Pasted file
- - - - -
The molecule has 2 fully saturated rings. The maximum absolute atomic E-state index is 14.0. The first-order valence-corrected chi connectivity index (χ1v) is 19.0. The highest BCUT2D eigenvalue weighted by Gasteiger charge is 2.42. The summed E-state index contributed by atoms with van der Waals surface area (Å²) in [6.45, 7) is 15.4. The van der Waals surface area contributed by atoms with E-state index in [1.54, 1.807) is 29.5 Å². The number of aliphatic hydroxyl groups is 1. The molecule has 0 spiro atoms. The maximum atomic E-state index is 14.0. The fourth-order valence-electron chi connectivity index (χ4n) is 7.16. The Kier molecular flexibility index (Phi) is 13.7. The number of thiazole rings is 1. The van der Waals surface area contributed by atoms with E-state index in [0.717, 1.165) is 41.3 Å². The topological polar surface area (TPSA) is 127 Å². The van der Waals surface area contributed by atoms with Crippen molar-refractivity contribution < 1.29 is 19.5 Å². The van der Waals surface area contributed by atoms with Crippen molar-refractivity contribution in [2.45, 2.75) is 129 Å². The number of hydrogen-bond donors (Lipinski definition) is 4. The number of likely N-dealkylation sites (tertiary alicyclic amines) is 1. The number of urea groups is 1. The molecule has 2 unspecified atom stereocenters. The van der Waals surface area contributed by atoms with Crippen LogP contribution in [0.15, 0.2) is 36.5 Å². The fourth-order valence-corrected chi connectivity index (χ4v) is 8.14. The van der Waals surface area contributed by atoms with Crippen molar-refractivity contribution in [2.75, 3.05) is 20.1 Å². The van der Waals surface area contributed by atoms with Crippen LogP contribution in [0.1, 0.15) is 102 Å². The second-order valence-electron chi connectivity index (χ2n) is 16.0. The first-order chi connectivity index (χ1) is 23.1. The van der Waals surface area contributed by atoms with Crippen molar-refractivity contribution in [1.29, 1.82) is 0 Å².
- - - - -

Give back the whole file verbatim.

The molecule has 2 fully saturated rings. The maximum absolute atomic E-state index is 14.0. The first-order valence-corrected chi connectivity index (χ1v) is 19.0. The highest BCUT2D eigenvalue weighted by Gasteiger charge is 2.42. The summed E-state index contributed by atoms with van der Waals surface area (Å²) in [6.45, 7) is 15.4. The van der Waals surface area contributed by atoms with E-state index in [1.54, 1.807) is 29.5 Å². The number of aliphatic hydroxyl groups is 1. The molecule has 0 spiro atoms. The maximum atomic E-state index is 14.0. The fourth-order valence-electron chi connectivity index (χ4n) is 7.16. The Kier molecular flexibility index (Phi) is 13.7. The number of thiazole rings is 1. The van der Waals surface area contributed by atoms with E-state index in [0.717, 1.165) is 41.3 Å². The topological polar surface area (TPSA) is 127 Å². The van der Waals surface area contributed by atoms with Crippen molar-refractivity contribution < 1.29 is 19.5 Å². The van der Waals surface area contributed by atoms with Crippen molar-refractivity contribution in [2.45, 2.75) is 129 Å². The number of hydrogen-bond donors (Lipinski definition) is 4. The number of likely N-dealkylation sites (tertiary alicyclic amines) is 1. The number of urea groups is 1. The molecule has 2 unspecified atom stereocenters. The van der Waals surface area contributed by atoms with Crippen LogP contribution in [0.15, 0.2) is 36.5 Å². The fourth-order valence-corrected chi connectivity index (χ4v) is 8.14. The van der Waals surface area contributed by atoms with Crippen molar-refractivity contribution in [2.75, 3.05) is 20.1 Å². The van der Waals surface area contributed by atoms with Crippen LogP contribution in [0.1, 0.15) is 102 Å². The second-order valence-electron chi connectivity index (χ2n) is 16.0. The first-order chi connectivity index (χ1) is 23.1. The van der Waals surface area contributed by atoms with Crippen molar-refractivity contribution in [1.29, 1.82) is 0 Å².